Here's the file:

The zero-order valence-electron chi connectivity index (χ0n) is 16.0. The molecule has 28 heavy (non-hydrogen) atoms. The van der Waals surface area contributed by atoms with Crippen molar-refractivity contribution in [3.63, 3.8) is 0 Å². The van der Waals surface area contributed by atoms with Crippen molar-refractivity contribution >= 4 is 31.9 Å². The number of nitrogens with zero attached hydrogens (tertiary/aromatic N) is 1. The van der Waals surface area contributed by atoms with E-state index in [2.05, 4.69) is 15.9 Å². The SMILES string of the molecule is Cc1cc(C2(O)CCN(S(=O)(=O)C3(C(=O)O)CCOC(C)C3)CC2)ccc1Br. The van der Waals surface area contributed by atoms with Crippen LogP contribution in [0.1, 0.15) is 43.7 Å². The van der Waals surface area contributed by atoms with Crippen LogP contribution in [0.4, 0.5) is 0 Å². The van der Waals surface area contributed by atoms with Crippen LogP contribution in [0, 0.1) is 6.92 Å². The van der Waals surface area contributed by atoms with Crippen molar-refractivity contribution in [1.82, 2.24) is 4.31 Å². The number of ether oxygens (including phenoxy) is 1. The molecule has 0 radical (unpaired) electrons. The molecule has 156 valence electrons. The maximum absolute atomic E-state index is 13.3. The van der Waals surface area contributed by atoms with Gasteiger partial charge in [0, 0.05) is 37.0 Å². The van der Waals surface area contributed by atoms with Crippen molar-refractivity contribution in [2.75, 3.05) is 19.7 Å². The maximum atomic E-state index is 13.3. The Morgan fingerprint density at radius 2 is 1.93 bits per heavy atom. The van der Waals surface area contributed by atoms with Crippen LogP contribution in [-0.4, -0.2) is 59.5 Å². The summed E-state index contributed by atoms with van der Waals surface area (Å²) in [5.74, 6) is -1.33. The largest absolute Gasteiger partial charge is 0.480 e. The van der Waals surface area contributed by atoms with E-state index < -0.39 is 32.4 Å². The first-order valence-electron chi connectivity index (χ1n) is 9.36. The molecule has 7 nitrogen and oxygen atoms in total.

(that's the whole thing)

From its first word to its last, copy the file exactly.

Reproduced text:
The zero-order valence-electron chi connectivity index (χ0n) is 16.0. The molecule has 28 heavy (non-hydrogen) atoms. The van der Waals surface area contributed by atoms with Crippen molar-refractivity contribution in [3.63, 3.8) is 0 Å². The van der Waals surface area contributed by atoms with Crippen molar-refractivity contribution >= 4 is 31.9 Å². The number of nitrogens with zero attached hydrogens (tertiary/aromatic N) is 1. The van der Waals surface area contributed by atoms with E-state index in [2.05, 4.69) is 15.9 Å². The SMILES string of the molecule is Cc1cc(C2(O)CCN(S(=O)(=O)C3(C(=O)O)CCOC(C)C3)CC2)ccc1Br. The van der Waals surface area contributed by atoms with Crippen LogP contribution in [0.1, 0.15) is 43.7 Å². The van der Waals surface area contributed by atoms with Crippen LogP contribution in [0.4, 0.5) is 0 Å². The van der Waals surface area contributed by atoms with Crippen LogP contribution in [0, 0.1) is 6.92 Å². The van der Waals surface area contributed by atoms with Crippen molar-refractivity contribution in [1.82, 2.24) is 4.31 Å². The number of ether oxygens (including phenoxy) is 1. The molecule has 0 radical (unpaired) electrons. The molecule has 156 valence electrons. The maximum absolute atomic E-state index is 13.3. The van der Waals surface area contributed by atoms with Gasteiger partial charge in [0, 0.05) is 37.0 Å². The van der Waals surface area contributed by atoms with Crippen molar-refractivity contribution in [2.75, 3.05) is 19.7 Å². The maximum atomic E-state index is 13.3. The Morgan fingerprint density at radius 2 is 1.93 bits per heavy atom. The van der Waals surface area contributed by atoms with Crippen LogP contribution in [-0.4, -0.2) is 59.5 Å². The summed E-state index contributed by atoms with van der Waals surface area (Å²) in [5.74, 6) is -1.33. The largest absolute Gasteiger partial charge is 0.480 e. The van der Waals surface area contributed by atoms with E-state index < -0.39 is 32.4 Å². The first-order valence-electron chi connectivity index (χ1n) is 9.36. The molecule has 7 nitrogen and oxygen atoms in total.